Milly Edwards a 17 year old female singer songwriter from South Wales, UK. Milly started learning the guitar when she was 15. She began writing songs and then producing them on her iPad which she still uses. Inspired by Billie Eilish, music is also an important release valve for Milly’s depression and anxiety afflictions. Both universal and as personal as a fingerprint, “Coaster” is a minimalist indie track freshly dropped only days ago. The song is dreamy, vulnerable and urgent, all at the same time. It’s one of those rare, songs that expresses a melancholy comfort in the midst of emotional devastation.
Milly Edwards’ voice has a vulnerable lilt, almost disbelieving, while the acoustic guitar that surrounds her is warm and soothing. After almost three minutes, the singing stops, and then the guitar slowly fades out – no happy ending, no resolution, just doubts and questions remain, in Milly’s present tense narrative.
“Coaster” is an honest, raw and unburnished arrangement, but maybe more importantly it’s a beacon for people who struggle to reconcile their neuroses – societal and personal – with their potential for joy and love.
“Coaster” is a captivating tale that is tangible because it grows through the cracks of self-doubt that are all too familiar for so many of us. Milly Edwards’ voice is perfectly nuanced and modulated, often reduced to a whisper, and avoiding melodramatic emotions.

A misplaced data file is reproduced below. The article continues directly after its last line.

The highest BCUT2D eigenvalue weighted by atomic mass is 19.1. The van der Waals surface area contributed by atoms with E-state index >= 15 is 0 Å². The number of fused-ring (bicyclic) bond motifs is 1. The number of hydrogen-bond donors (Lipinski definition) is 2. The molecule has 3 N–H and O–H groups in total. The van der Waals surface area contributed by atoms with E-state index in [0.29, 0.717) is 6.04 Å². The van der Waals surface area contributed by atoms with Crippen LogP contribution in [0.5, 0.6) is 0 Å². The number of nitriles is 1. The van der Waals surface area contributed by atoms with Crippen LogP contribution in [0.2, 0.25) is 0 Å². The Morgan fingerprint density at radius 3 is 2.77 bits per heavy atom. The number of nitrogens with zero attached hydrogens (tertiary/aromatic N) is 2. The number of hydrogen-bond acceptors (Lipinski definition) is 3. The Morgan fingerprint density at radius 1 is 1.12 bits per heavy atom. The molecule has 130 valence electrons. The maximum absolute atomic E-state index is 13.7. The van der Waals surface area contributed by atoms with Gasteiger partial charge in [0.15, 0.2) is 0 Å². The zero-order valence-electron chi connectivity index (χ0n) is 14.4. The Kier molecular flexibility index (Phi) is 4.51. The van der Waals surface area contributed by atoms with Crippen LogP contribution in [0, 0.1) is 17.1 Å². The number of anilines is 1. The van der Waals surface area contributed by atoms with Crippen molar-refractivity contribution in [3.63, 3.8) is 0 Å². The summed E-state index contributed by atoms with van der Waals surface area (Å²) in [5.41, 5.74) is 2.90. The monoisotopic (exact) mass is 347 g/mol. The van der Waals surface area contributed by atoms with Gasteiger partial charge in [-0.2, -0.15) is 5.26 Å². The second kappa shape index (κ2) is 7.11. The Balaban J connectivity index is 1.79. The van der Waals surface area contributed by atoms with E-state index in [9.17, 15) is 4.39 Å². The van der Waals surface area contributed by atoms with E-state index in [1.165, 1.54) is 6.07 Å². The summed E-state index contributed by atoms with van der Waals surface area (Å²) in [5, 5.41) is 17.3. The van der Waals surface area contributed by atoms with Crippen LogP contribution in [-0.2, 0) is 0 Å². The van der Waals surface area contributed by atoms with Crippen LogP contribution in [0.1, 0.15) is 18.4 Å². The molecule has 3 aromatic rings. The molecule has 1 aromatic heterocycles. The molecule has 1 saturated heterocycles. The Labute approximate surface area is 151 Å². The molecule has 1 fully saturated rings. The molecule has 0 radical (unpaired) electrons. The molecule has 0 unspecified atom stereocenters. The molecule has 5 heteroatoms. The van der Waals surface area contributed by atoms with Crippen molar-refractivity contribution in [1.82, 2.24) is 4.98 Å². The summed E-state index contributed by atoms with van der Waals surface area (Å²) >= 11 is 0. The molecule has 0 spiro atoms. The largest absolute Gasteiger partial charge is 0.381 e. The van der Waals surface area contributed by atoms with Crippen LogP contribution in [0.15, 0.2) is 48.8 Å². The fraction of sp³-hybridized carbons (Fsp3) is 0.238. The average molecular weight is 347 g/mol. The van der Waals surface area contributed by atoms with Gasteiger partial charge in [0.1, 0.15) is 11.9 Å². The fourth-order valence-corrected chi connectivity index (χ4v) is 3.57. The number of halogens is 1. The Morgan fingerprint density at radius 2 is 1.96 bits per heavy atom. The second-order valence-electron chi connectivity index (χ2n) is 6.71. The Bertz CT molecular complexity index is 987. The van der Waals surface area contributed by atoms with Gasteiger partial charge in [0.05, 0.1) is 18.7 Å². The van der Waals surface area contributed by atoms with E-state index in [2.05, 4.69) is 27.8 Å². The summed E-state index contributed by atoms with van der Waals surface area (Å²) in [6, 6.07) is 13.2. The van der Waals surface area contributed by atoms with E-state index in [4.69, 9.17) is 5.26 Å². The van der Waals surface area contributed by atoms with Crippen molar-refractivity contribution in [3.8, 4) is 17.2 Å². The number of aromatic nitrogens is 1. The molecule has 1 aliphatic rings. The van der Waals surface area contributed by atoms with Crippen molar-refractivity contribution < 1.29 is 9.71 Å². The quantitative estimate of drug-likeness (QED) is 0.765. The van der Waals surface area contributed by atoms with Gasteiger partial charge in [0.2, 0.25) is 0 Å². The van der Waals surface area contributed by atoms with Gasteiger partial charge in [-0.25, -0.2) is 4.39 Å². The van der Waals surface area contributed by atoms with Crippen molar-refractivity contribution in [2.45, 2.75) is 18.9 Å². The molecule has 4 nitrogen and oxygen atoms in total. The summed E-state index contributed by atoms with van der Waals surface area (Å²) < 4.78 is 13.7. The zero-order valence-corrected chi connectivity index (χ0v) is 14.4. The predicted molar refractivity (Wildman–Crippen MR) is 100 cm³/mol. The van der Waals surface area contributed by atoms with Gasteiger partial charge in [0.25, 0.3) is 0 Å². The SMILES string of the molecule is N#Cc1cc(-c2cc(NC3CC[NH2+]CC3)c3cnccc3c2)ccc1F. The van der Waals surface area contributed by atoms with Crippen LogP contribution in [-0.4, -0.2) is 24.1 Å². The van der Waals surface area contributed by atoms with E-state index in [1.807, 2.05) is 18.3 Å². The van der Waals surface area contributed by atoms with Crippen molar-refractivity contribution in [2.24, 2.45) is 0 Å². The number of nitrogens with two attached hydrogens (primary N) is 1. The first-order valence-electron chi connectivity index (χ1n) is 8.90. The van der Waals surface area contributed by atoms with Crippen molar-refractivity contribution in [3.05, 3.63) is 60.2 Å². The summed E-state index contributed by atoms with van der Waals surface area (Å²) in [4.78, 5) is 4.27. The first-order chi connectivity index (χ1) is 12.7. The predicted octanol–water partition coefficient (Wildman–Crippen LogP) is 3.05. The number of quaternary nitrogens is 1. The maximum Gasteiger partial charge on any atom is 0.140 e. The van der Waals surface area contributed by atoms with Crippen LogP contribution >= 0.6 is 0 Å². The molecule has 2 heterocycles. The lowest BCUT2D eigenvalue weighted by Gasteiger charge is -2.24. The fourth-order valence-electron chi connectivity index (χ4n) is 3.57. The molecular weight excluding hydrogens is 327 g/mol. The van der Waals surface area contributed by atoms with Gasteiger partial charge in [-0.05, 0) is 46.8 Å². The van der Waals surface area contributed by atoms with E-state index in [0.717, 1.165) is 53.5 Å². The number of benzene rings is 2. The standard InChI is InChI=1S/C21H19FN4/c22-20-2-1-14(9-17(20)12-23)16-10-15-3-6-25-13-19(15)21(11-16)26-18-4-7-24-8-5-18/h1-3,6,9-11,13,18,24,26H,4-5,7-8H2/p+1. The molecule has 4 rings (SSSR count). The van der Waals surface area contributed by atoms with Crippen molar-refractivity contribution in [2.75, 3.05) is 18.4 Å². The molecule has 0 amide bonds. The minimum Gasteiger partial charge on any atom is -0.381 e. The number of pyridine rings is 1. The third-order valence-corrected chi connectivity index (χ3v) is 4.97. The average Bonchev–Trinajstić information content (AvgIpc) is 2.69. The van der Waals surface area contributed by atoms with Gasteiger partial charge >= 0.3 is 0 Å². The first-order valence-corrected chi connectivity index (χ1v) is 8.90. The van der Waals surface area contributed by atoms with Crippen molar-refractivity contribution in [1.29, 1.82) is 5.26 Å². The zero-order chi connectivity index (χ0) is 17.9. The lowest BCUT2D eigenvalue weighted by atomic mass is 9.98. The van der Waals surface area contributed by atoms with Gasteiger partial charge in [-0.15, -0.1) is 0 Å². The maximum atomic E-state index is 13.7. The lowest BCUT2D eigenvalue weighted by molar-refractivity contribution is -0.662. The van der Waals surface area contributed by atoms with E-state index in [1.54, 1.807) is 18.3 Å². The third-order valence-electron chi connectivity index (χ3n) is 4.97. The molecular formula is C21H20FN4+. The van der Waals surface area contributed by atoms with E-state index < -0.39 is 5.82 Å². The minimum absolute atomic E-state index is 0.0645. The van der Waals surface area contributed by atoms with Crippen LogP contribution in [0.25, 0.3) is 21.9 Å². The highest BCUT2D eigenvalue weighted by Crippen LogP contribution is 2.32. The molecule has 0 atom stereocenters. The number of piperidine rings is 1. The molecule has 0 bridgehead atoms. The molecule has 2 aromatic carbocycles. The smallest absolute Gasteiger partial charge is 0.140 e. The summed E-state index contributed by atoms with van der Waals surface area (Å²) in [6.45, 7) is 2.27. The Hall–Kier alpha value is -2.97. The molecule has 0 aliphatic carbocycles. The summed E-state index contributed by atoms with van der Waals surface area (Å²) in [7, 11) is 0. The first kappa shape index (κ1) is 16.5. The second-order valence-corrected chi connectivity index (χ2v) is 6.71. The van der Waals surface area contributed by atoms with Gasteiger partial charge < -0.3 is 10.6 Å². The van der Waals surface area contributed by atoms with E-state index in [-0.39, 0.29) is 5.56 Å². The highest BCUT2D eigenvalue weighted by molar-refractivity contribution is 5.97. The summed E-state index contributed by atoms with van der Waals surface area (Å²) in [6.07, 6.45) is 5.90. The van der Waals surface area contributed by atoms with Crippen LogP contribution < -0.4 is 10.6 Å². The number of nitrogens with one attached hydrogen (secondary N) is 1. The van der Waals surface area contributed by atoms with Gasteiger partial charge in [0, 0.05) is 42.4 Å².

Milly purrs, delivering earnestly the kind of lines that are generated by a quavering heart. The music’s different in other ways, too. In her affect, production, and writing, Milly telegraphs extraordinary sensitivity with an extraordinary, sometimes stifling, sense of restraint.
It’s not that her music shows no daring, but rather that its attempted innovations come in the form of underplaying, such as by limiting the rhythmic rev-up, and bombastic choruses. Milly’s resistance to bludgeoning her way to payoff crescendos is not only admirable but also savvy, fitting with pop’s generally melancholy mood lately.
There’s an inscrutable quality about Milly Edwards that makes it feel like she’s speaking directly to you; her songs feel like a secret confessional shared between close friends.
Due to her afflictions, Milly has probably experienced life as almost no one else listening can relate to, but there’s one thing in her narrative that makes her at once relatable: unrequited love. That’s universal. It doesn’t matter you who are. It’s indiscriminate, and it is cruel. “She was fine in the sheets, but now she feels like an embarrassment. He only wanted that from her. He couldn’t perceive she was after something else…”
“Coaster” sees Milly Edwards on the cusp of adulthood, and able to allow herself to be vulnerable and open, with just a hint of frustration. Her minimalist arrangement, and wry, deadpan vocal performance bends and twists the singer-songwriter template in surprising ways, as she highlights the destructiveness of superficiality within relationships. Her breathless whispers and effortless flow is both alluring and addicting.